Defeat Diabetes

Dr Brukner’s plea to the 2023 Australian Parliamentary Inquiry into Diabetes

3 mins read

Make no mistake: Australia is in crisis. 

Type 2 diabetes is an epidemic sweeping the nation, affecting more than 2 million Australians at a cost of more than $2BN per year to the health system. Type 2 diabetes doesn’t care about your social status, where you live or (increasingly) your age. If you have a poor diet, exercise little, are overweight or obese, or have a family history of type 2 diabetes, you’re at risk of developing the condition. And once in its insidious grip, your chance of further complications – of heart disease, amputation, blindness, kidney disease, stroke and dementia – increases dramatically. 

In early 2023, the Australian federal government announced an inquiry into diabetes to tackle this growing epidemic, inviting submissions from the public. Defeat Diabetes founder Dr Peter Brukner OAM, expert Dr Paul Mason, medical advisory panellist Dr James Muecke AM, and Defeat Diabetes joined the hundreds of doctors, peak bodies, organisations, people living with diabetes and hospitals who submitted. 

So we were pumped when Dr Brukner and Dr Muecke were invited separately to appear before the committee and share their experience and recommendations for tackling diabetes. 

Dr James Muecke spoke of the significant cost to the healthcare system of treating eye conditions caused by type 2 diabetes: “Injections alone cost $200 million a year. This is preventable.”

He also referenced the dietary guidelines review currently underway. The review seems to be a hot topic among healthcare professionals at the committee hearing; a few sessions we’ve tuned into have flagged the guidelines as a concern. Dr James Muecke said:

“We have to ask, have the 2013 dietary guidelines achieved their objective? Clearly not, with the rise in obesity and type 2 diabetes. They have actually caused harm.”

In his session, Dr Brukner focused on how healthcare professionals should promote low carb diets as an evidence-based approach to managing type 2 diabetes. He also highlighted how successful low carb programs in the UK and US, supported by the healthcare system and health insurers, were impacting the remission and management of people with type 2 diabetes. 

Here are four key takeouts we loved from Dr Brukner’s passionate appeal to the Diabetes Inquiry committee. 

On the dietary guidelines review:

The nutritional guidelines review should be based on science, not selective science.

Selective science is more dangerous than no science.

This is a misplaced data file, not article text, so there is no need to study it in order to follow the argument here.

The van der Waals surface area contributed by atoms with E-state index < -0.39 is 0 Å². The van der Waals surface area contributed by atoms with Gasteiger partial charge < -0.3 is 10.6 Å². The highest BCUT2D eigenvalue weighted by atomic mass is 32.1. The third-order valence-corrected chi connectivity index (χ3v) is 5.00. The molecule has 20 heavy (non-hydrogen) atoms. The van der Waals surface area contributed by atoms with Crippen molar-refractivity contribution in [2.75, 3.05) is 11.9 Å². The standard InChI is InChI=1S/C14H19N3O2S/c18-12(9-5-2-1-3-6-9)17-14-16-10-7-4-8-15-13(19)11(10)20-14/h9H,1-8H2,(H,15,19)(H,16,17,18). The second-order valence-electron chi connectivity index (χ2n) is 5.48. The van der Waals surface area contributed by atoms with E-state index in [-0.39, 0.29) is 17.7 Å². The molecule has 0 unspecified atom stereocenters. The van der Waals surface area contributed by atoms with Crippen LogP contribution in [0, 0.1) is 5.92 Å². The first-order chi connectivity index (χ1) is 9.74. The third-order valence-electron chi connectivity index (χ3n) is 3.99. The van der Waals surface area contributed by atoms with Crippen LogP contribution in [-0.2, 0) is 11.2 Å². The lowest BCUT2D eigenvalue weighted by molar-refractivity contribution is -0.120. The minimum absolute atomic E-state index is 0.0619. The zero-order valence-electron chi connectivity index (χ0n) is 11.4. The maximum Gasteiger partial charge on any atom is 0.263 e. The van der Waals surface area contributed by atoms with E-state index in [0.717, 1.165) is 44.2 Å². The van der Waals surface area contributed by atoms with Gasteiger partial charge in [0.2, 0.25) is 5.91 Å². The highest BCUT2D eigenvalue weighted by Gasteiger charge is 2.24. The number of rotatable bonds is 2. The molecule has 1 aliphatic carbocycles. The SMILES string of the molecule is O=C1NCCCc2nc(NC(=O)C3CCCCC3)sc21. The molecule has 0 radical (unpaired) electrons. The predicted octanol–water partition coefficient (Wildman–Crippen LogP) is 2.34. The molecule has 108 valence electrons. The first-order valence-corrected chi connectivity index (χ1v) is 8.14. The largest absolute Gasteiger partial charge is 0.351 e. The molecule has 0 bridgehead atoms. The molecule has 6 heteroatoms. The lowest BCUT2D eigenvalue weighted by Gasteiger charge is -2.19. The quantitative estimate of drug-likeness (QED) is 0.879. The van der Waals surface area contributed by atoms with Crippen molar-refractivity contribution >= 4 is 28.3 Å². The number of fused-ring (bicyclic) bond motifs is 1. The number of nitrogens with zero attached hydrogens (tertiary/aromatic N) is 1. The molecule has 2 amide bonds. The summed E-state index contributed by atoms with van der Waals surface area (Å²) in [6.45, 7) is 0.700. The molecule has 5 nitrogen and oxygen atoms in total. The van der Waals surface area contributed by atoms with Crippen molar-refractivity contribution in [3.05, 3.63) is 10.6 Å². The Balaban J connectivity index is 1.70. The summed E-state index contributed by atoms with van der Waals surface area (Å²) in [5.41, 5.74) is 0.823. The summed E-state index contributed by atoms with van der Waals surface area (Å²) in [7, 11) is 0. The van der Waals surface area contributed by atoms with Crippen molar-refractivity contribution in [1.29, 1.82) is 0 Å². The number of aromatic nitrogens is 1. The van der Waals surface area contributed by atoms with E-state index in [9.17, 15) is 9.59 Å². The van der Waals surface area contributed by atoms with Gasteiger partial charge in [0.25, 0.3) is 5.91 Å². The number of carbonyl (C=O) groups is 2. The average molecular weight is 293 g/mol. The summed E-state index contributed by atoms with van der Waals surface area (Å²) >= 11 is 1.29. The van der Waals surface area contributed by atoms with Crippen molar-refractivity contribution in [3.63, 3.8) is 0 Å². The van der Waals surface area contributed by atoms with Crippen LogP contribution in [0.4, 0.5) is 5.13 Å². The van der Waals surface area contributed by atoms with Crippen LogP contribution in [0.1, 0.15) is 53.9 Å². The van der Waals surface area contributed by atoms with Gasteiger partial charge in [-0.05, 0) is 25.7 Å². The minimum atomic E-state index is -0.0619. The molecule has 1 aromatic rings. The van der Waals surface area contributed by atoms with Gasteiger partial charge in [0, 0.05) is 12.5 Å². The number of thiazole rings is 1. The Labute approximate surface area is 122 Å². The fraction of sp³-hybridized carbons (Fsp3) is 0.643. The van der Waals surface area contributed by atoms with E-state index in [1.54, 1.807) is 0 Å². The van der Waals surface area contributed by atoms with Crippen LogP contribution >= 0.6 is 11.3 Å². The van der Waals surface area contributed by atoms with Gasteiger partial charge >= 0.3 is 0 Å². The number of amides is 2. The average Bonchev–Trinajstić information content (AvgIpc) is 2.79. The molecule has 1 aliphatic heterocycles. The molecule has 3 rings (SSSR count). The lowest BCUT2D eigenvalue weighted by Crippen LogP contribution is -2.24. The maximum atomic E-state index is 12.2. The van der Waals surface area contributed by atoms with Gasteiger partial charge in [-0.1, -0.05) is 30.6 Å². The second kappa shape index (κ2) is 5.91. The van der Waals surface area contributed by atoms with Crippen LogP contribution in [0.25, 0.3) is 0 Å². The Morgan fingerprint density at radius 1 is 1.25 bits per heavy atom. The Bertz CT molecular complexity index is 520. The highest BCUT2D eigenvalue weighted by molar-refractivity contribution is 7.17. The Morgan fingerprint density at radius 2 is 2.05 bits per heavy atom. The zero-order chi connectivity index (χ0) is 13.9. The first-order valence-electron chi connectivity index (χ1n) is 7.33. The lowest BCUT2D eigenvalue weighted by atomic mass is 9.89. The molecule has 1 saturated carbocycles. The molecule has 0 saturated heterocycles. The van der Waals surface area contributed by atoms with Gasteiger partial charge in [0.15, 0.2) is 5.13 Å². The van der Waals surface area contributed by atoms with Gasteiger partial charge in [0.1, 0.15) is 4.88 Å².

We need an independent committee to examine the evidence without a conflict of interest favouring big food or big pharma—a broad spectrum of people with different backgrounds, dietary ideologies, and various opinions. Transparency is the key. The evidence must be published and made public so the medical community can critically review it and provide feedback.

On nutritional education for healthcare professionals:

Nutritional education needs to be embedded into medical schools. GPs and other healthcare specialists receive minimal training on nutrition – literally, hours – so it’s no wonder they find it difficult to advise patients. All too often, the patients are educating the specialists in this regard!

How to tackle the food system:

We need to educate and legislate. We need to inform the public about the health problems associated with ultra-processed foods and support that process with legislation such as restrictions on junk food and better labelling. But importantly, it needs to be a concerted, holistic effort, not tokenistic. 

On the problems with ultra-processed foods:

Unfortunately, the food industry has seduced us into eating sweeter and sweeter ‘foods’, full of additives and seed oils. Seed oils, in particular, are sabotaging our health. They cause low-grade inflammation, the root cause of most chronic diseases. Removing these ultra-processed products would be massively advantageous to Australians’ health. We could halve the rate of disease.

On measuring the outcomes from the Inquiry, Dr Brukner urged the committee to ‘be brave’. In his words:

“I’m 71, and I’m running out of time to make a difference. But you young people got into politics to help people and make change – don’t let this opportunity pass you by. You’ll never have another chance to help as many people in one fell swoop.”  

We couldn’t agree more, Dr Brukner. We couldn’t agree more. 

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